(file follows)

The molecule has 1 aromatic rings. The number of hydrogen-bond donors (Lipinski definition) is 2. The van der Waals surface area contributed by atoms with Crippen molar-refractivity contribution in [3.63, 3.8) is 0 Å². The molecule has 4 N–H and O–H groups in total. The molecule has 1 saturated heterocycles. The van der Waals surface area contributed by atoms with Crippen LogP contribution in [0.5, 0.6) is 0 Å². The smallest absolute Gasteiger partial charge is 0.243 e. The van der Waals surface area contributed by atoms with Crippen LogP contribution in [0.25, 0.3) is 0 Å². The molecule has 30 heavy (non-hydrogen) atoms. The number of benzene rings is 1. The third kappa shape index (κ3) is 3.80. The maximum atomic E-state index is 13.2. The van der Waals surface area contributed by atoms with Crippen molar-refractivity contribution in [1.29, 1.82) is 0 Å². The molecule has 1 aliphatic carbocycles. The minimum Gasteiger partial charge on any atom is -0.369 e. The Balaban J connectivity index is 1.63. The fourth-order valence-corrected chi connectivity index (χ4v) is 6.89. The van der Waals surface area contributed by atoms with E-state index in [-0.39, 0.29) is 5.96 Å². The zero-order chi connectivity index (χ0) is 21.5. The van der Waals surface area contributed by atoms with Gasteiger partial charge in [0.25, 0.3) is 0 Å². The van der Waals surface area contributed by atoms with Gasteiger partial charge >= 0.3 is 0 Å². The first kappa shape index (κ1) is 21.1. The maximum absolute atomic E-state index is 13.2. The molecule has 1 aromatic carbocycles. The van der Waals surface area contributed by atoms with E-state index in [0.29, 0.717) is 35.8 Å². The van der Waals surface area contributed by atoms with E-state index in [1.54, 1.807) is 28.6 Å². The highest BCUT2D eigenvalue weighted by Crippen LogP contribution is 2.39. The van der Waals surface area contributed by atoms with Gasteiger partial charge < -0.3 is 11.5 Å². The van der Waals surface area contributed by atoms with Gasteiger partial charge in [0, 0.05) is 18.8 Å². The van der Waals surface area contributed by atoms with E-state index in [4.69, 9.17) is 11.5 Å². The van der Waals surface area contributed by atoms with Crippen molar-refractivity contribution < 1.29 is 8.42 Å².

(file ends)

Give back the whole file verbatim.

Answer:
The molecule has 1 aromatic rings. The number of hydrogen-bond donors (Lipinski definition) is 2. The van der Waals surface area contributed by atoms with Crippen molar-refractivity contribution in [3.63, 3.8) is 0 Å². The molecule has 4 N–H and O–H groups in total. The molecule has 1 saturated heterocycles. The van der Waals surface area contributed by atoms with Crippen LogP contribution in [0.5, 0.6) is 0 Å². The smallest absolute Gasteiger partial charge is 0.243 e. The van der Waals surface area contributed by atoms with Crippen LogP contribution in [0.25, 0.3) is 0 Å². The molecule has 30 heavy (non-hydrogen) atoms. The number of benzene rings is 1. The third kappa shape index (κ3) is 3.80. The maximum atomic E-state index is 13.2. The van der Waals surface area contributed by atoms with Crippen molar-refractivity contribution in [1.29, 1.82) is 0 Å². The molecule has 1 aliphatic carbocycles. The minimum Gasteiger partial charge on any atom is -0.369 e. The Balaban J connectivity index is 1.63. The fourth-order valence-corrected chi connectivity index (χ4v) is 6.89. The van der Waals surface area contributed by atoms with E-state index in [-0.39, 0.29) is 5.96 Å². The zero-order chi connectivity index (χ0) is 21.5. The van der Waals surface area contributed by atoms with Gasteiger partial charge in [0.25, 0.3) is 0 Å². The van der Waals surface area contributed by atoms with Gasteiger partial charge >= 0.3 is 0 Å². The first kappa shape index (κ1) is 21.1. The maximum absolute atomic E-state index is 13.2. The molecule has 1 aromatic carbocycles. The van der Waals surface area contributed by atoms with E-state index in [0.29, 0.717) is 35.8 Å². The van der Waals surface area contributed by atoms with E-state index in [1.54, 1.807) is 28.6 Å². The highest BCUT2D eigenvalue weighted by Crippen LogP contribution is 2.39. The van der Waals surface area contributed by atoms with Gasteiger partial charge < -0.3 is 11.5 Å². The van der Waals surface area contributed by atoms with Gasteiger partial charge in [0, 0.05) is 18.8 Å². The van der Waals surface area contributed by atoms with E-state index in [4.69, 9.17) is 11.5 Å². The van der Waals surface area contributed by atoms with Crippen molar-refractivity contribution < 1.29 is 8.42 Å².